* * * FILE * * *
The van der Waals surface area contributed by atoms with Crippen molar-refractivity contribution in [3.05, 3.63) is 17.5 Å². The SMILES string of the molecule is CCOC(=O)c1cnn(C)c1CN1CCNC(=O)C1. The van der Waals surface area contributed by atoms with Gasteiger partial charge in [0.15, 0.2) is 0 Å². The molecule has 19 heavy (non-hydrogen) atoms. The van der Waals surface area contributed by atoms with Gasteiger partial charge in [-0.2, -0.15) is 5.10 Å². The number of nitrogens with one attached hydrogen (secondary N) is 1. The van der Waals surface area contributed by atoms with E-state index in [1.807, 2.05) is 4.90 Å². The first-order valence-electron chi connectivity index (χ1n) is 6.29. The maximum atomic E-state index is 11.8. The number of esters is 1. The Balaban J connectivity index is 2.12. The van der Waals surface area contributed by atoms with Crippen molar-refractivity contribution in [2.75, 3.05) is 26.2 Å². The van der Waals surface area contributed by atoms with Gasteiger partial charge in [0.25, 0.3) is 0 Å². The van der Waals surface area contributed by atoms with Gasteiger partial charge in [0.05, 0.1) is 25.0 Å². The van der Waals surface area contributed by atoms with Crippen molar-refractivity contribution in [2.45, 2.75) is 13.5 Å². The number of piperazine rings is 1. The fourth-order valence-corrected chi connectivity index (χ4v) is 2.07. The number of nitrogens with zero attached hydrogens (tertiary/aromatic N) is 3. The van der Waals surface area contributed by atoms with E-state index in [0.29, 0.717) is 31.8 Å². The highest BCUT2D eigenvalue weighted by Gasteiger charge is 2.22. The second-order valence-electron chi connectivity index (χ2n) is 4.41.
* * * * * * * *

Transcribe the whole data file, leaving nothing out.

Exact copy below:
The van der Waals surface area contributed by atoms with Crippen molar-refractivity contribution in [3.05, 3.63) is 17.5 Å². The SMILES string of the molecule is CCOC(=O)c1cnn(C)c1CN1CCNC(=O)C1. The van der Waals surface area contributed by atoms with Gasteiger partial charge in [0.15, 0.2) is 0 Å². The molecule has 19 heavy (non-hydrogen) atoms. The van der Waals surface area contributed by atoms with Gasteiger partial charge in [-0.2, -0.15) is 5.10 Å². The number of nitrogens with one attached hydrogen (secondary N) is 1. The van der Waals surface area contributed by atoms with E-state index in [1.807, 2.05) is 4.90 Å². The first-order valence-electron chi connectivity index (χ1n) is 6.29. The maximum atomic E-state index is 11.8. The number of esters is 1. The Balaban J connectivity index is 2.12. The van der Waals surface area contributed by atoms with Crippen molar-refractivity contribution in [2.75, 3.05) is 26.2 Å². The van der Waals surface area contributed by atoms with Gasteiger partial charge in [0.25, 0.3) is 0 Å². The van der Waals surface area contributed by atoms with Gasteiger partial charge in [0.05, 0.1) is 25.0 Å². The van der Waals surface area contributed by atoms with Crippen molar-refractivity contribution in [2.45, 2.75) is 13.5 Å². The number of piperazine rings is 1. The fourth-order valence-corrected chi connectivity index (χ4v) is 2.07. The number of nitrogens with zero attached hydrogens (tertiary/aromatic N) is 3. The van der Waals surface area contributed by atoms with E-state index in [0.29, 0.717) is 31.8 Å². The highest BCUT2D eigenvalue weighted by Gasteiger charge is 2.22. The second-order valence-electron chi connectivity index (χ2n) is 4.41.